An Idaho company has accused Salt Lake City-based EnergySolutions Inc. of cutthroat tactics, using two front groups to derail its bid to clean up a Missouri radioactive waste site.
American Ecology Corp. filed a complaint Thursday with the Idaho elections office against Harold Skamser, a veteran lobbyist working for the week-old nonprofit group Citizens for a Clean Idaho. The group is headed by former Utah developer Stephen Loosli, whose new Idaho company, okosphare, is paying Skamser and "fronting for EnergySolutions," American Ecology says in its complaint.
EnergySolutions and the Idahoans deny any ties with one another. But American Ecology President Steve Romano said his company's two-year effort to win approval for slightly radioactive waste has had community and political support until now.
"I have not a shred of doubt in my mind," he said, "that they [at EnergySolutions] are behind this."
At stake is a contract to dispose of 50,000 tons of cleanup waste from a Westinghouse factory that was once used to make nuclear fuel. The contract is worth millions -- perhaps as much as $20 million -- and the only two sites eligible to compete for it are EnergySolutions' Utah site and American Ecology's low-level landfill in Grand View, Idaho.
Both are permitted to accept only certain types of low-level radioactive waste -- not high-level reactor waste.
But Loosli said Friday he was too busy with his home-building business when he lived in Utah to know anything more about EnergySolutions than that it has its name on the former Delta Center. He started Clean Idaho with some like-minded residents who are concerned the American Ecology site just isn't suitable for what he called the "extremely high-level" Westinghouse waste.
"Absolutely, I can state we have nothing to do with EnergySolutions," he said, adding that his group has no beef with American Ecology.
Meanwhile, Skamser registered last week to lobby on behalf of the Idaho nonprofit group. The group's goal, he said, is to persuade the U.S. Nuclear Regulatory Commission to hold a public hearing on the special approval Westinghouse needs to send its waste to American Ecology.
When asked about any involvement by EnergySolutions, he said: "I can't tell you who all the contributors are. I do not know, and it's something [nonprofits] don't have to disclose. ... Anybody can join."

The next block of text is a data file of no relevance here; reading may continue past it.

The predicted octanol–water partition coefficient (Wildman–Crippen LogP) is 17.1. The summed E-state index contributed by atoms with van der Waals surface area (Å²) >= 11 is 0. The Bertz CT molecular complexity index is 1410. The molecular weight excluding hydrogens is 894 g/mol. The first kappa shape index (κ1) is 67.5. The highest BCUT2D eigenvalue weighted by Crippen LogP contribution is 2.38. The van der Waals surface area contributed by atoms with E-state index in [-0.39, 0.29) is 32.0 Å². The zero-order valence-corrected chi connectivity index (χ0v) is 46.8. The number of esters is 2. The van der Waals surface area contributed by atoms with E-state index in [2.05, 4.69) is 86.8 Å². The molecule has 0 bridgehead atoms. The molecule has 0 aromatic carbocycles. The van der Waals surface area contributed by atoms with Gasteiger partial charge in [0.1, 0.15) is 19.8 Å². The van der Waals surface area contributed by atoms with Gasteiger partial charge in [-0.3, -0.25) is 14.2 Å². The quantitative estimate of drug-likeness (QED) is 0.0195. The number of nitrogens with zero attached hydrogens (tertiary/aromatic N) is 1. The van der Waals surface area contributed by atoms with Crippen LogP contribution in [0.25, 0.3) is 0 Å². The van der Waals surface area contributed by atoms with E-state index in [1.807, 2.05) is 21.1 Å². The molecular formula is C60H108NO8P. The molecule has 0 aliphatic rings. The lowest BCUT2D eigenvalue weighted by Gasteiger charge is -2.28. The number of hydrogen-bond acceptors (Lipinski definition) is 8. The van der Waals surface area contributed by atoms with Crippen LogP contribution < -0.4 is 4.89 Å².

EnergySolutions provided a written statement Friday when asked to comment on American Ecology's claim.
"EnergySolutions has communicated directly to its client [Westinghouse] its view that highly enriched uranium (HEU) should not be disposed in a landfill that is not licensed to receive this material, and we have informed the client that we would express this position to the NRC during its comment period," the statement said. "Anyone attributing the actions of environmentalists or others to EnergySolutions is obviously trying to make a headline for themselves."
Betsie Kimbrough, supervisor of elections for the state of Idaho, said Idaho law requires lobbyists to truthfully disclose who pays their salaries. Violating that law is a misdemeanor punishable by up to six months in jail and a $250 fine.
Skamser has until Sept. 4 to respond to American Ecology's complaint, she said.
On Friday, American Ecology sent a letter to Clean Idaho to demand the removal of "patently false statements" from its Web page, statements that the Grand View site is "unregulated," "unlicensed" and a risk to the Snake River.
"We wish to advise you that these and other false and grossly misleading statements may give rise to future legal action," the letter said.
Loosli said he had the controversial wording removed from the Web site, but it was still there Friday evening.
The intrigue in Idaho echoes a fight that erupted this summer in Texas, where Dallas-based Waste Control Specialists is poised to complete the approvals for the first new, low-level radioactive waste site in the U.S. since the Utah landfill received its first permit in 1987.
WCS filed suit last month against an upstart environmental group, Save Our Ogallala Aquifer, and its leader, Adam H. Greenwood. Greenwood, a Brigham Young University graduate and former environmental lawyer at an Albuquerque corporate law firm, did not respond to requests for comment. Greenwood's group alleges that the site is above the drinking water source for eight states, while WCS insists the site "poses no threat to the drinking water supply."